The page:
Thursday, August 3, 2017

I guess I better take this

"OK, whose thing is beeping?"

I'm on a Skype call with my fellow Unibet ambassadors David Lappin and Daiva Byrne, recording some material for The Chip Race, the podcast I cohost with David. One of our computers or devices starts making the ringing noise. I'm about to scold whoever didn't turn off their phone or mute notifications when I realise it's my computer. Someone is trying to ring me on Messenger.

I look at my screen to see who is calling, then say to the guys:

"John Hesp is trying to call me. I guess I better take this"

The previous week, I'd sent a message to the man who had gone from obscurity to the most celebrated man in poker in less than a week, saying we'd love to have him on the show. He responded saying he'd love to come on once he had time to recover from his recent exploits, and jetlag.

Earlier that day, I sent another message saying we'd love to have him on the next show before we went on hiatus, but if that wasn't possible, then in September when we came back.

After quickly hanging up on David and Daiva, I spoke to John, and he said he could give us 20-30 minutes. At the time I assumed that was due to tiredness or other commitments, but the reason turned out to be different (more on that later). I arranged to ring him back in ten minutes, which gave us ten minutes to brainstorm some questions. Kudos to Daiva who outperstormed the two of us on this front.

Ten minutes later, David is grappling with technology trying to figure out how to transfer the Messenger group call between me, him and John to his phone (he eventually gave up and stuck with his phone). With John on his IPad making me the only one on a computer with recording software, I crossed my fingers and toes that the connection and sound quality would hold as I started to chat with a man I had never heard of two weeks ago, but wanted to talk to right now more than any other person in the world right now.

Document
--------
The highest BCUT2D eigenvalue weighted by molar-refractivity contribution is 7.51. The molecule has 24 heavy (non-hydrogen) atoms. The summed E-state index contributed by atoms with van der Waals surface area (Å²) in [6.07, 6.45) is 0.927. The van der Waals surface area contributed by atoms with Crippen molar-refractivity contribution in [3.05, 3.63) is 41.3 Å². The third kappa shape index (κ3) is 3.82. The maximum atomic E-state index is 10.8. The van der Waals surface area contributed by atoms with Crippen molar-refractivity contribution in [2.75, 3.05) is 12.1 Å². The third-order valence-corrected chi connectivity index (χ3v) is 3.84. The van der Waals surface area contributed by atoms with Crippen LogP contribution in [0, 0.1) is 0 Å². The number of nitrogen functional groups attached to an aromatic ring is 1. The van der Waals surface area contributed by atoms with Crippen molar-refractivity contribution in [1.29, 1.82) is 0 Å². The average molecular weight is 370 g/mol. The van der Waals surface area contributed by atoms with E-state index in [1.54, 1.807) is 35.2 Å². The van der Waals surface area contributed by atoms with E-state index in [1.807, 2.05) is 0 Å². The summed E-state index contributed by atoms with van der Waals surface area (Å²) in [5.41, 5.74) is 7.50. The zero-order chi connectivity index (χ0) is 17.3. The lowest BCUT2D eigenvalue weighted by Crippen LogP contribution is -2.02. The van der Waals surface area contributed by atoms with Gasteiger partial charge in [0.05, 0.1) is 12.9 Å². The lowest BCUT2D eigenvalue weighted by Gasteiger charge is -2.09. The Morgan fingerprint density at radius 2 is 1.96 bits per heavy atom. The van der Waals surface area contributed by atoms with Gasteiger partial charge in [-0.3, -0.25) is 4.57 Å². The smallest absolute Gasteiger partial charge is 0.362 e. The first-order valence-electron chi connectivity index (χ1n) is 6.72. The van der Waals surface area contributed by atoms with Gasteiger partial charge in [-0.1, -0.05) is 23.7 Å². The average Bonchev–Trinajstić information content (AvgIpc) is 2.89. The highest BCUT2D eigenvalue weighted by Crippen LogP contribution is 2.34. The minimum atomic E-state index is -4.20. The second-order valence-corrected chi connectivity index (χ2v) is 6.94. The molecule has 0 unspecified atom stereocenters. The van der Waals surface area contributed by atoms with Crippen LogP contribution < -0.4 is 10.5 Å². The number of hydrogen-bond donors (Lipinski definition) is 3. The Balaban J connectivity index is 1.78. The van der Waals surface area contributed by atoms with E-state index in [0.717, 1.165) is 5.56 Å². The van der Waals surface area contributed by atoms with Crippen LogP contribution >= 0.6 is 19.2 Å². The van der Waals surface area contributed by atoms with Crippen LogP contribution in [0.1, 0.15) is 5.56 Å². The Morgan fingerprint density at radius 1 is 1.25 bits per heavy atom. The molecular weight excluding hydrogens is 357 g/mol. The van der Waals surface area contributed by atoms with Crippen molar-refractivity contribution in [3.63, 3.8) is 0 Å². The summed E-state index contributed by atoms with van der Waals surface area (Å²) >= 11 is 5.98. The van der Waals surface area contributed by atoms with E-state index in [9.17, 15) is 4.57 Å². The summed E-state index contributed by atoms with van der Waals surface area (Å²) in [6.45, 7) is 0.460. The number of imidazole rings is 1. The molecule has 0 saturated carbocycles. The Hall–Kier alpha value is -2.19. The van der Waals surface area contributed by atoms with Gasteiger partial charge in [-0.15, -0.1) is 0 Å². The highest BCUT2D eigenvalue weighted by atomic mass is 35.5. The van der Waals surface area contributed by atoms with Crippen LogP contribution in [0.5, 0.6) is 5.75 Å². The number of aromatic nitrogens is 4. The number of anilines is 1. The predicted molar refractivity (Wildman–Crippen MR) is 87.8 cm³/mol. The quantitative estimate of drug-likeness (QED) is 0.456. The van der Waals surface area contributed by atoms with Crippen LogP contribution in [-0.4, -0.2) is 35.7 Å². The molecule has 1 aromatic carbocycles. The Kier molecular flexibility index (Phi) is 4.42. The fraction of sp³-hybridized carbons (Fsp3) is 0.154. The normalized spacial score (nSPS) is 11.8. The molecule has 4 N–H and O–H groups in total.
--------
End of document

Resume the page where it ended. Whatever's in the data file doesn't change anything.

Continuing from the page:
**********************
Daiva started her recent Vegas memoir blog with the observation that watching a new WSOP main event champion is a bittersweet affair. We all roll into town in June or July dreaming that this will be our year. By the time the final table is formed, we are generally not only out of the tournament, but out of town, watching the final table of a tournament we played from another town. You have to be an optimist to plump up ten thousand dollars to play a tournament with 8000 runners, but as professionals we are realists too. We know the chances of victory are thousands to one, and the chances of even final tabling hundreds to one.

So we think, well even if I don't make it, I hope someone I swapped with or bought a piece of does. And if not that, then a friend, or even just someone I know vaguely. We all think that if that happens, we'll cheer for that person, and if it doesn't, we will cheer for nobody.

This year changed all that. By the time the final table started, I was in Manchester, cheering for a man I'd never even heard of before. John Hesp. A 64 year old charmer from Hull, who had taken the tournament and poker world by storm with his swashbuckling unorthodox style both of play and dress sense. I could never really have imagined myself cheering for a recreational player I'd never heard of before this summer let alone knew, yet here we were.